By Nate Discavage @DiscavageSavage
Next fall semester, there will no longer be a March for Babies walk on the St. Bonaventure University campus. WSBU 88.3 the Buzz will not host their March of Dimes lock-in. Students will walk through the Hickey Dining Hall without small purple posters promoting an upcoming march. Resident Assistants will not be decorating resident halls with posters asking students to go online and donate to the charity.
“We are switching charities,” St. Bonaventure Student Government Association (SGA) President Rose Brown said. “It’s definitely going to happen.”
Brown pointed to declining numbers in attendance for the university’s annual March for Babies campaign.
“We have had a problem with student involvement and student interest,” Brown said. “We have decided that we should reach out to an organization without such a big name that may need our help.”
Instead, SGA will hold a meeting on Thursday Oct. 30 to create a list of four charities that the student body will then vote on.
“We want to make sure the student body has a voice in this,” Brown said. “We decided that we should reach out to an organization without such a big name who may need our help a little more.”
SGA Vice President Patricia Gould also saw this as a perfect opportunity to grab student’s attention.
“It didn’t grab the attention of the students like it has in the past,” Gould said. “We are really going to look for charities that the student body is interested in.”
Along with a lack of involvement, famous charity review site Charity Navigator gave March of Dimes a two-out-of-four star rating, with only one star on their financial rating. After reviewing their 2014 tax information, Charity Navigator reported that less than 70% of the charity’s revenue goes to research and aid.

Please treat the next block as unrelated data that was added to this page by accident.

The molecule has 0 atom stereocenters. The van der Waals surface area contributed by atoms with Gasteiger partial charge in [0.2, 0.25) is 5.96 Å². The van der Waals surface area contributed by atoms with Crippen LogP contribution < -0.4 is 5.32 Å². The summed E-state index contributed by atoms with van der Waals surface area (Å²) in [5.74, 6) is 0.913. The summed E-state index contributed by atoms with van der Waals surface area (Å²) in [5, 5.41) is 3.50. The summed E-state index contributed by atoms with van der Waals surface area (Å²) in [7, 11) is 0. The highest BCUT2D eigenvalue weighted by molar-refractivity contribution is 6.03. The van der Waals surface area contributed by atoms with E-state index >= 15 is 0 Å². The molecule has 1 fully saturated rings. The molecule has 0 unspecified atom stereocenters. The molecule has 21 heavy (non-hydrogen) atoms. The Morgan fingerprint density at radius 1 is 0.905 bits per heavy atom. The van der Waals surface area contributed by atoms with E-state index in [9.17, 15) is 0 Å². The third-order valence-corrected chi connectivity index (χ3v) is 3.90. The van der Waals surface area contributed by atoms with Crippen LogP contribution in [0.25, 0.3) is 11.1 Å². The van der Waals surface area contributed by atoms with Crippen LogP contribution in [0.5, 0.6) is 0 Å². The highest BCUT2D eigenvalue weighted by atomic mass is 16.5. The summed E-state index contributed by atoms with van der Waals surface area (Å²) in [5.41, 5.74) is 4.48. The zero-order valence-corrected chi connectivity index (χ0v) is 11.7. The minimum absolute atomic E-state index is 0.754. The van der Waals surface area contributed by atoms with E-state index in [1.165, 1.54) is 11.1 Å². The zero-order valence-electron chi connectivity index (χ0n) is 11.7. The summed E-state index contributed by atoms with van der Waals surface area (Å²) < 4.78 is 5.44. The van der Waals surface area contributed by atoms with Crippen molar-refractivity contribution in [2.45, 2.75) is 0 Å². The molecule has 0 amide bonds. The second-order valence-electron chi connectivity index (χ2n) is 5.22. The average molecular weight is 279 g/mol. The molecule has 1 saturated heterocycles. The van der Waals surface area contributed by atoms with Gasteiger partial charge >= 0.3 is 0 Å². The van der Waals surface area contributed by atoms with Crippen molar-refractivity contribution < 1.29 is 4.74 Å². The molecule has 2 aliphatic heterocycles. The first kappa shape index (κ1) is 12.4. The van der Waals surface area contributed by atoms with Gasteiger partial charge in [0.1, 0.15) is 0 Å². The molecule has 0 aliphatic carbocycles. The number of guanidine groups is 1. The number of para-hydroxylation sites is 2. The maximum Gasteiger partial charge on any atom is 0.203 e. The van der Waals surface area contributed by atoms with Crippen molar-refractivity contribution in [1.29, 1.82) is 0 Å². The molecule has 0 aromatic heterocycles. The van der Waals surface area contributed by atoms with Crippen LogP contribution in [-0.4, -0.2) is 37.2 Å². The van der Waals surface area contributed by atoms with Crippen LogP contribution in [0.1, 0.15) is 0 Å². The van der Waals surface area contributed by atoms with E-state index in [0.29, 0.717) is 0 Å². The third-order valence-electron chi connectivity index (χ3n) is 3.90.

In addition, Jennifer Howse, the organization’s president, earns a yearly compensation of $503,692 according to March of Dimes’ IRS 990 Form. Charity Navigator’s most recent compensation study states that the average head of a charity in 2012 earned $120,396. Three years later, Howse is making over four times that figure.
SGA was not the only group on campus that did not want to re-up their partnership with March of Dimes. SBU for Life, the university’s pro-life organization, felt that supporting the organization was conflicting with their personal beliefs.
“The March of Dimes is listed on the Planned Parenthood website as a charitable donor,” SBU for Life president Katherine Miller said. ” In 2012, a grant of more than $22,000 was given to the organization by the March of Dimes.”
Miller pointed to the recent controversy surrounding Planned Parenthood that helped shape their decision.
“It’s difficult to justify even peripheral support, particularly financially, for an organization that has such a relationship with Planned Parenthood,” Miller said.
Founded in 1938 by President Franklin D. Roosevelt, the March for Dimes was originally created to help combat polio in children, an issue close to the president’s own heart. Since the discover of the polio vaccine, the charity has shifted its focus to helping aid and prevent birth defects.
For an update on the charities selected to put up for student vote, make sure to check back later this week.